Skip to content

Rick Hansen, his Cariboo supporters to lead Williams Lake Stampede Parade

The parade will begin at 10 a.m. on Saturday, July 1.

The 95th Annual Williams Lake Stampede Parade will be something extra special this year.

Not only will Rick Hansen be leading the parade as honorary parade marshal in his wheelchair, but he will also be celebrating the legacy of those in the community who helped him get where he is, a leader in transformational change.

Over the past 50 years, since a spinal cord injury changed his life, Hansen has advocated and led the charge on a number of levels to better the lives of those with disabilities.

From accessibility improvements to better information sharing among researchers and a shift in how those with disabilities are viewed in society, the Rick Hansen Foundation continues to support those with disabilities now and into the future.

But Hansen humbly acknowledges the community support he received here in Williams Lake as being instrumental in getting him and his foundation to where they are today.

As a young teen in the 70s, returning to a high school filled with stairs and social stigmas around the capabilities of those with disabilities, Hansen said it was his family, teachers, coaches and friends who changed his perspective and led him to want to help make change for others.

“The journey that I’ve taken has helped define my passion and my sense of social responsibility for paying it forward,” Hansen recalled of how his supporters helped him change his own perspective on what he was capable of.

Hansen requested he be accompanied by a number of people he refers to as “difference makers” who have been key in supporting him and the community when he leads the Williams Lake Stampede Parade.

Members of the Williams Lake Accessibility Advisory Committee and others will accompany Hansen, then they will be followed by city council, Kukpi7 (Chief) Willie Sellars and local provincial and federal politicians.

Mayor Surinderpal Rathor said he wants to show he and council are working together with every level of government to move Williams Lake forward and he is honoured to be able to walk in support of Hansen.

Behind the politicians will be a float decorated and constructed on a trailer by Wayne and Kathy Peterson. On the trailer will ride the large empty wheelchair normally stationed in front of the Tourism Discovery Centre in Williams Lake.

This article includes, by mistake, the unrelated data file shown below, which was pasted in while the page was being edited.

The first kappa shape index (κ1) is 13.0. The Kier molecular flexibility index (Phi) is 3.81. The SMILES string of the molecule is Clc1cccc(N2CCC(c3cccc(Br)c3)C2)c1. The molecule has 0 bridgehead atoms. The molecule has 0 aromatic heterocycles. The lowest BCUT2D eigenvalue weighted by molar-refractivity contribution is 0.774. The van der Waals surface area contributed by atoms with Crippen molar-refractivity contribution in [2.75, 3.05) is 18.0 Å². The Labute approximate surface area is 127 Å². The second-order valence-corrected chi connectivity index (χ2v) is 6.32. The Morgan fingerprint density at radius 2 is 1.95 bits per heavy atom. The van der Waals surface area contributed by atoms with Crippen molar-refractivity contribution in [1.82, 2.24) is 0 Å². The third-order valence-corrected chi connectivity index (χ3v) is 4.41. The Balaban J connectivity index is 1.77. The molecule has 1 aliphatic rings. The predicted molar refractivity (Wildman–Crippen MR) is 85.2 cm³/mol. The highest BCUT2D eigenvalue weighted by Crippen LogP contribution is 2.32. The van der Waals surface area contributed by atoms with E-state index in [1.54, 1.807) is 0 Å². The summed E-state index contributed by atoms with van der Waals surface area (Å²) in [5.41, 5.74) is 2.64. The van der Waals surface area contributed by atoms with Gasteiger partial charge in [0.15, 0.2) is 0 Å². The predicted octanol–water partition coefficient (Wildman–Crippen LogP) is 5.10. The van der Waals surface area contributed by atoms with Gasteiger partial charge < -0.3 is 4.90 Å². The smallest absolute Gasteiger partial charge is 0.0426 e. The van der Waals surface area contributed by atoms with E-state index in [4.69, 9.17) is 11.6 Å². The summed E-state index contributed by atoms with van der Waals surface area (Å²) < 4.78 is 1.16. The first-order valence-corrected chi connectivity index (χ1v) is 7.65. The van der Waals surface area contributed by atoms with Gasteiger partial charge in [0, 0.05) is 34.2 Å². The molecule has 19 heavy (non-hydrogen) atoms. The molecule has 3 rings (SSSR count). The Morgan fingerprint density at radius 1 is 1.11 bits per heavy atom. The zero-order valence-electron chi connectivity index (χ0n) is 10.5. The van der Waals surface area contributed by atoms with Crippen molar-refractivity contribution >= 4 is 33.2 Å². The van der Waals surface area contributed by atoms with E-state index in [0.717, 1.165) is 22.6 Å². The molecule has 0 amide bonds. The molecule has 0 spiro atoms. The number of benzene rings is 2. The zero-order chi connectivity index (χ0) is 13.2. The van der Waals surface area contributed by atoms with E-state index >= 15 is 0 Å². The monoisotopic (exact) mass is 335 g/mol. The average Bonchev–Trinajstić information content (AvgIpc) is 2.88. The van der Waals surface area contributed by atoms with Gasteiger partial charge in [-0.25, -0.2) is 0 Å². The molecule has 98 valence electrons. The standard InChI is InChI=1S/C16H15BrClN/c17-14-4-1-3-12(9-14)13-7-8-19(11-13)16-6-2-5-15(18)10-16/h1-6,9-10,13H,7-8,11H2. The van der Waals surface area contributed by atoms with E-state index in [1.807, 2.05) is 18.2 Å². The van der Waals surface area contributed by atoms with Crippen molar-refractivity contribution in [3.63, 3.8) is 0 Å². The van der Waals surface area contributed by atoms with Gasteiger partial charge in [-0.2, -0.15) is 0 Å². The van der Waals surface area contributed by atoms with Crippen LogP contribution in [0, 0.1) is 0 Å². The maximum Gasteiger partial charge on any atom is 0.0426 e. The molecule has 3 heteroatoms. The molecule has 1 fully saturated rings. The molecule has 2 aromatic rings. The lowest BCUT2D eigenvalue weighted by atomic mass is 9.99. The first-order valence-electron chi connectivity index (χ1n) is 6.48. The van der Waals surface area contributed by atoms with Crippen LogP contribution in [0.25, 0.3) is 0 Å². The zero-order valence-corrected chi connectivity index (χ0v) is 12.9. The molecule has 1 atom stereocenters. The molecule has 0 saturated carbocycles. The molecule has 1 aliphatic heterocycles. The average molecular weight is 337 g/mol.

The wheelchair was a metaphor to represent the two big dreams of finding a cure for paralysis and removing all barriers for those with disabilities.

The wheelchair was created by the city of Williams Lake to honour Rick Hansen and his foundation’s work and was meant to remain until a cure for paralysis was found and the goal of removing all barriers for those with disabilities was reached.

The city of Williams Lake has refurbished the wheelchair, said parade organizer Willie Dye, and it sits atop the float which will also hold a number of difference makers.

Don Alder, Arnold and Imke Bremner, Jack and Kathy Burgar, Walt and Lynette Cobb, Minette and Billy Fawcett, Brian and Murial Garland, Harvey and Carla Glanville, Roger and Dena Gysel, Debbie Hawkson, Hank Hunter, June Hutchinson, Cinde and Geordie Moore, Scott and Twila Nelson, Rossetta Paxton, Sharon and Surinderpal Rathor, Maureen Straza, Dale Taylor, Cindy Watt, Sheila and Charlie Wyse, Allan Stafford, Jeff Court, and Wayne and Cathy Peterson will all be walking with, rolling beside or riding on the float with Hansen.

The parade will begin at 10 a.m. on Saturday, July 1. The parade starts on Fourth Avenue and ends on Oliver Street.

READ MORE: Rick Hansen revisits Williams Lake high school where he graduated

READ MORE: OUR HOMETOWN: Rick Hansen, 50 years of activism



Ruth Lloyd

About the Author: Ruth Lloyd

After moving back to Williams Lake, where I was born and graduated from school, I joined the amazing team at the Williams Lake Tribune in 2021.
Read more